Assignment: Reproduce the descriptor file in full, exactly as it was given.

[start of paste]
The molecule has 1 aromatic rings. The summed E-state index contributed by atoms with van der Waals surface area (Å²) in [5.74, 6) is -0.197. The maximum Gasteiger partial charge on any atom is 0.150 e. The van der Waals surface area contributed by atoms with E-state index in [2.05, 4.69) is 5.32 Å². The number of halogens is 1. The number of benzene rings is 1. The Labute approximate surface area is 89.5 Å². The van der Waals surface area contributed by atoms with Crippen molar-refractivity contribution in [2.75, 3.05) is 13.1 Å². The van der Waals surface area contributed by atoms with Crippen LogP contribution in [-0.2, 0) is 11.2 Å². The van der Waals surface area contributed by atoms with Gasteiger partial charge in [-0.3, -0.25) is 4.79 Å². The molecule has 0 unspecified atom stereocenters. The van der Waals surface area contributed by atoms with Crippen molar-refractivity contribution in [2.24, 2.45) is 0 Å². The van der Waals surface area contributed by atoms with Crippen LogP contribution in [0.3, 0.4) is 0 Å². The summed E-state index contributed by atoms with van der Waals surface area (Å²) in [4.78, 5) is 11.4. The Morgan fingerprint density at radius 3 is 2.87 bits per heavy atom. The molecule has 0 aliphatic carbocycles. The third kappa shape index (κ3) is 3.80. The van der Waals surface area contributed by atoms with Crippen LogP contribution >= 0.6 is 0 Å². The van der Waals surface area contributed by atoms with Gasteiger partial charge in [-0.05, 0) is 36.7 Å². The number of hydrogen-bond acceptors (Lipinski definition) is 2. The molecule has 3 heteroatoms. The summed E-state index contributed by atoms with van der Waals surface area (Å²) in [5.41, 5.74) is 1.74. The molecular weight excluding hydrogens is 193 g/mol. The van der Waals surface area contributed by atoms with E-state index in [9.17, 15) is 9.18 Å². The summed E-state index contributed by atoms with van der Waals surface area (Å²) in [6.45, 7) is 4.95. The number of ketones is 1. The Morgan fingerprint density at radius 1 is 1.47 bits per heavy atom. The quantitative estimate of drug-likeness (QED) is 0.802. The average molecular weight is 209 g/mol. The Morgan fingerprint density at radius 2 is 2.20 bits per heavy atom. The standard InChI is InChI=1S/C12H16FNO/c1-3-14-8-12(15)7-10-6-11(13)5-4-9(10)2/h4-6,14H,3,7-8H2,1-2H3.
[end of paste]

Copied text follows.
The molecule has 1 aromatic rings. The summed E-state index contributed by atoms with van der Waals surface area (Å²) in [5.74, 6) is -0.197. The maximum Gasteiger partial charge on any atom is 0.150 e. The van der Waals surface area contributed by atoms with E-state index in [2.05, 4.69) is 5.32 Å². The number of halogens is 1. The number of benzene rings is 1. The Labute approximate surface area is 89.5 Å². The van der Waals surface area contributed by atoms with Crippen molar-refractivity contribution in [2.75, 3.05) is 13.1 Å². The van der Waals surface area contributed by atoms with Crippen LogP contribution in [-0.2, 0) is 11.2 Å². The van der Waals surface area contributed by atoms with Gasteiger partial charge in [-0.3, -0.25) is 4.79 Å². The molecule has 0 unspecified atom stereocenters. The van der Waals surface area contributed by atoms with Crippen molar-refractivity contribution in [2.24, 2.45) is 0 Å². The van der Waals surface area contributed by atoms with Crippen LogP contribution in [0.3, 0.4) is 0 Å². The summed E-state index contributed by atoms with van der Waals surface area (Å²) in [4.78, 5) is 11.4. The Morgan fingerprint density at radius 3 is 2.87 bits per heavy atom. The molecule has 0 aliphatic carbocycles. The third kappa shape index (κ3) is 3.80. The van der Waals surface area contributed by atoms with Crippen LogP contribution >= 0.6 is 0 Å². The van der Waals surface area contributed by atoms with Gasteiger partial charge in [-0.05, 0) is 36.7 Å². The number of hydrogen-bond acceptors (Lipinski definition) is 2. The molecule has 3 heteroatoms. The summed E-state index contributed by atoms with van der Waals surface area (Å²) in [5.41, 5.74) is 1.74. The molecular weight excluding hydrogens is 193 g/mol. The van der Waals surface area contributed by atoms with E-state index in [9.17, 15) is 9.18 Å². The summed E-state index contributed by atoms with van der Waals surface area (Å²) in [6.45, 7) is 4.95. The number of ketones is 1. The Morgan fingerprint density at radius 1 is 1.47 bits per heavy atom. The quantitative estimate of drug-likeness (QED) is 0.802. The average molecular weight is 209 g/mol. The Morgan fingerprint density at radius 2 is 2.20 bits per heavy atom. The standard InChI is InChI=1S/C12H16FNO/c1-3-14-8-12(15)7-10-6-11(13)5-4-9(10)2/h4-6,14H,3,7-8H2,1-2H3.